Get involved!

The animals and plants of Tōtaranui need your help now!

Predator /pest control is essential for the survival of many native species and ecosystems and is a key component of the project.

The nation has a goal of being predator free by 2050. To achieve this there will need to be significant investment of time and money.

The project is able to leverage off the multiple work streams to deliver cost effective solutions. Funding is obtained from multiple sources such as public agencies, families, businesses and corporate’s, philanthropists and other investors. Every dollar counts.

The islands of the Marlborough Sounds have a combined area of over 26,400 hectares. Some islands are predator free. We need to keep working to keep it that way and need to increase this number as they are a valuable refuge for native wildlife.

Some of the predators are carnivores and devastate birds, lizard and snail populations. Others damage the native vegetation by grazing, browsing, bark stripping and ground disturbance creating a “hollowed out” structure, lacking undergrowth.

Predator control around Queen Charlotte Sound / Tōtaranui include the following pests:

  • Mustelids (ferrets, stoats and weasels).
  • Rodents (rats and mice).
  • Feral animals (pigs, deer, possum, rabbits, goats, cats).
  • Wasps.

Domestic stock (sheep, cattle, deer, horses, goats) also need to be controlled by robust fencing to keep them in their paddocks.

Predator control methods are tailored for specific species and designed to reduce the potential risk to native species and include self resetting traps, bait stations, Fenn or DOC 150s, 200s or 250s. It is important to plan the predator control campaigns to ensure that they are maximising spatial coverage while mindful of the required ongoing maintenance and available volunteers.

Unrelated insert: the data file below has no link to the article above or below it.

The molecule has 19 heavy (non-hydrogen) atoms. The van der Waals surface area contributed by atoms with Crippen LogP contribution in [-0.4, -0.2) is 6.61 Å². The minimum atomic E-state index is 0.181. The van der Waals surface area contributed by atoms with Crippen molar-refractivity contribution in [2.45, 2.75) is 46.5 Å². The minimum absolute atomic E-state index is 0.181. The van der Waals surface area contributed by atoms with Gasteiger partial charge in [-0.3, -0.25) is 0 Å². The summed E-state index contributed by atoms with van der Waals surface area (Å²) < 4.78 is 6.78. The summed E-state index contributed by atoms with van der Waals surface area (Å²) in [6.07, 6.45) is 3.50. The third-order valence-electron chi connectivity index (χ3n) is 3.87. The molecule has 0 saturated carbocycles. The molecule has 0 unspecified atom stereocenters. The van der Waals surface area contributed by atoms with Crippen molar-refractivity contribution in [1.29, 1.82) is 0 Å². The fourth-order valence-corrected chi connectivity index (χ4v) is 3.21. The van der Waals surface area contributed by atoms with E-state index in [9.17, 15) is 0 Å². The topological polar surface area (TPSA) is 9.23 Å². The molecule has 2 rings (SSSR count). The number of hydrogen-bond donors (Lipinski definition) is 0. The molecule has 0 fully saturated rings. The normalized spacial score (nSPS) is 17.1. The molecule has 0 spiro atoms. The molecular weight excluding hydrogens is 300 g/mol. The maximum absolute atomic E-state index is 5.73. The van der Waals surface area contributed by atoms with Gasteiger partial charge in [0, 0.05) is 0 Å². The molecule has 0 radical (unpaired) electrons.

You can help protect our native birds

Step 1: Identify what predators you have

It’s important to know what predators you’re targeting to ensure you use the right bait and trap. There are three easy ways to find out;
1. Look for any signs of predator activity eg poo or teeth marks on fruit. The Pest Detective is a great website for identifying pest poo if you aren’t too sure!
2. Teeth marks left on chew cards can help identify exactly which predators are paying you a visit. They also tell you where in your backyard the predators are visiting and good places to put a trap.
3. Tracking tunnels are another great way to identify predators. The predator walks through ink on a pad, leaving clear footprints you can use for identification.

Step 2: Get a suitable trap

Once you know which predator you’re dealing with, it’s time to select your trap. Follow Predator Free NZ best practice guide to find out what trap you’ll need.
Victor Professional trap and wooden tunnel.
Once your trap arrives make sure your read the safety instructions to ensure you know how to use it safely. Then you’re ready to start.
The best place to put your trap is where you have had bite marks on chew cards, this means predators are willing to stop and feed in that location. For best results make sure your trap is flat and stable, and the ends are clear.
Make sure you always wear gloves when handling your trap and catches.

Step 3: Prepare your backyard

Create an environment that makes your trap desirable for predators.
  • Make your trap the best spot to snack by removing water and other food sources.
  • If you provide water for birds, use a birdbath rather than a dish on the ground.
  • Never put meat scraps in your compost. If other food scraps are encouraging rats and mice, consider composting food using a bokashi bin and keeping your compost heap for garden waste.
  • Pick up fallen fruit and pick fruit off your trees as soon as it ripens.
  • Predator proof your hen house.
  • Consider whether a Bokashi composting system might work for you.

Get involved!

The animals and plants of Tōtaranui need your help now!